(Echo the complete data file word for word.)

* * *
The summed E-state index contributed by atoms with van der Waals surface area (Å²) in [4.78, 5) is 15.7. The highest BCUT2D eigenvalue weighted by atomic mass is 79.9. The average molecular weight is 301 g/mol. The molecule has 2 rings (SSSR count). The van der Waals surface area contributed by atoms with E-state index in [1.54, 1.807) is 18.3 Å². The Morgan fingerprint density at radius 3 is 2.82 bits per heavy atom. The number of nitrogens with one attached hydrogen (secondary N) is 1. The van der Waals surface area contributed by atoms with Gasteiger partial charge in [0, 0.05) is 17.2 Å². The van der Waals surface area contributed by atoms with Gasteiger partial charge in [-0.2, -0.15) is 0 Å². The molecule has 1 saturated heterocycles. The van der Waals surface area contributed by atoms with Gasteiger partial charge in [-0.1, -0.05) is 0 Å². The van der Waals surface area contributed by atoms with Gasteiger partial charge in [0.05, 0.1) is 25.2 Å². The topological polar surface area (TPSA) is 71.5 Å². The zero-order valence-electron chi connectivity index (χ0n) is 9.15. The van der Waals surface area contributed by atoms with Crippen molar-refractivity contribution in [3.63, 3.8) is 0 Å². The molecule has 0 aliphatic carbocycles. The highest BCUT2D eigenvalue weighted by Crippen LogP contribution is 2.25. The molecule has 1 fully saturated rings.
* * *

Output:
The summed E-state index contributed by atoms with van der Waals surface area (Å²) in [4.78, 5) is 15.7. The highest BCUT2D eigenvalue weighted by atomic mass is 79.9. The average molecular weight is 301 g/mol. The molecule has 2 rings (SSSR count). The van der Waals surface area contributed by atoms with E-state index in [1.54, 1.807) is 18.3 Å². The Morgan fingerprint density at radius 3 is 2.82 bits per heavy atom. The number of nitrogens with one attached hydrogen (secondary N) is 1. The van der Waals surface area contributed by atoms with Gasteiger partial charge in [0, 0.05) is 17.2 Å². The van der Waals surface area contributed by atoms with Gasteiger partial charge in [-0.2, -0.15) is 0 Å². The molecule has 1 saturated heterocycles. The van der Waals surface area contributed by atoms with Gasteiger partial charge in [-0.1, -0.05) is 0 Å². The van der Waals surface area contributed by atoms with Gasteiger partial charge in [0.05, 0.1) is 25.2 Å². The topological polar surface area (TPSA) is 71.5 Å². The zero-order valence-electron chi connectivity index (χ0n) is 9.15. The van der Waals surface area contributed by atoms with Crippen molar-refractivity contribution in [3.63, 3.8) is 0 Å². The molecule has 0 aliphatic carbocycles. The highest BCUT2D eigenvalue weighted by Crippen LogP contribution is 2.25. The molecule has 1 fully saturated rings.